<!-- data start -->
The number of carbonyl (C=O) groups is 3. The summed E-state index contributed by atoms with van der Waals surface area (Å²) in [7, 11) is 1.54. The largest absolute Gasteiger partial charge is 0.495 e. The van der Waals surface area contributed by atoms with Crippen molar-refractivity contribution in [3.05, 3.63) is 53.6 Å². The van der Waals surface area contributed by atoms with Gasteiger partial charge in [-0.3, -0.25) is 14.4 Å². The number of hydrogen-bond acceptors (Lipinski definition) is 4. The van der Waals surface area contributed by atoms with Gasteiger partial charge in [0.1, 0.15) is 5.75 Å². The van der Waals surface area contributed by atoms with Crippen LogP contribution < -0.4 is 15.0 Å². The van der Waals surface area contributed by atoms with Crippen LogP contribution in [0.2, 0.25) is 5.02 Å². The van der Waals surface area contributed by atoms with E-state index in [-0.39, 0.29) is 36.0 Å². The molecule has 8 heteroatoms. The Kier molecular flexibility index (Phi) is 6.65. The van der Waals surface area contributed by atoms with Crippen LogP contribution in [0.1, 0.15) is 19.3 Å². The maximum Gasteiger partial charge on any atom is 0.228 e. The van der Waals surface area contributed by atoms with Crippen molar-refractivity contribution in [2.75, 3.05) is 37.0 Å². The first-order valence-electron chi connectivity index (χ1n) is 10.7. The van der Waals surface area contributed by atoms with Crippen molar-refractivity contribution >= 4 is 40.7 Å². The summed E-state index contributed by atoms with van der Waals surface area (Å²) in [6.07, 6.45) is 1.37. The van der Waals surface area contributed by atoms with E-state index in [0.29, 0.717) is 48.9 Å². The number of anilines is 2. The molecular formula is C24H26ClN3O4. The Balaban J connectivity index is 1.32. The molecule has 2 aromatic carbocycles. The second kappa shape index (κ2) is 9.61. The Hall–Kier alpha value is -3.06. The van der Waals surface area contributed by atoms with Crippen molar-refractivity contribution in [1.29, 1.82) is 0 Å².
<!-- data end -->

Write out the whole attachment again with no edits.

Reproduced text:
The number of carbonyl (C=O) groups is 3. The summed E-state index contributed by atoms with van der Waals surface area (Å²) in [7, 11) is 1.54. The largest absolute Gasteiger partial charge is 0.495 e. The van der Waals surface area contributed by atoms with Crippen molar-refractivity contribution in [3.05, 3.63) is 53.6 Å². The van der Waals surface area contributed by atoms with Gasteiger partial charge in [-0.3, -0.25) is 14.4 Å². The number of hydrogen-bond acceptors (Lipinski definition) is 4. The van der Waals surface area contributed by atoms with Gasteiger partial charge in [0.1, 0.15) is 5.75 Å². The van der Waals surface area contributed by atoms with Crippen LogP contribution < -0.4 is 15.0 Å². The van der Waals surface area contributed by atoms with Crippen LogP contribution in [0.2, 0.25) is 5.02 Å². The van der Waals surface area contributed by atoms with E-state index in [-0.39, 0.29) is 36.0 Å². The molecule has 8 heteroatoms. The Kier molecular flexibility index (Phi) is 6.65. The van der Waals surface area contributed by atoms with Crippen LogP contribution in [0.1, 0.15) is 19.3 Å². The maximum Gasteiger partial charge on any atom is 0.228 e. The van der Waals surface area contributed by atoms with Crippen molar-refractivity contribution in [2.75, 3.05) is 37.0 Å². The first-order valence-electron chi connectivity index (χ1n) is 10.7. The van der Waals surface area contributed by atoms with Crippen molar-refractivity contribution >= 4 is 40.7 Å². The summed E-state index contributed by atoms with van der Waals surface area (Å²) in [6.07, 6.45) is 1.37. The van der Waals surface area contributed by atoms with E-state index in [0.29, 0.717) is 48.9 Å². The number of anilines is 2. The molecular formula is C24H26ClN3O4. The Balaban J connectivity index is 1.32. The molecule has 2 aromatic carbocycles. The second kappa shape index (κ2) is 9.61. The Hall–Kier alpha value is -3.06. The van der Waals surface area contributed by atoms with Crippen molar-refractivity contribution in [1.29, 1.82) is 0 Å².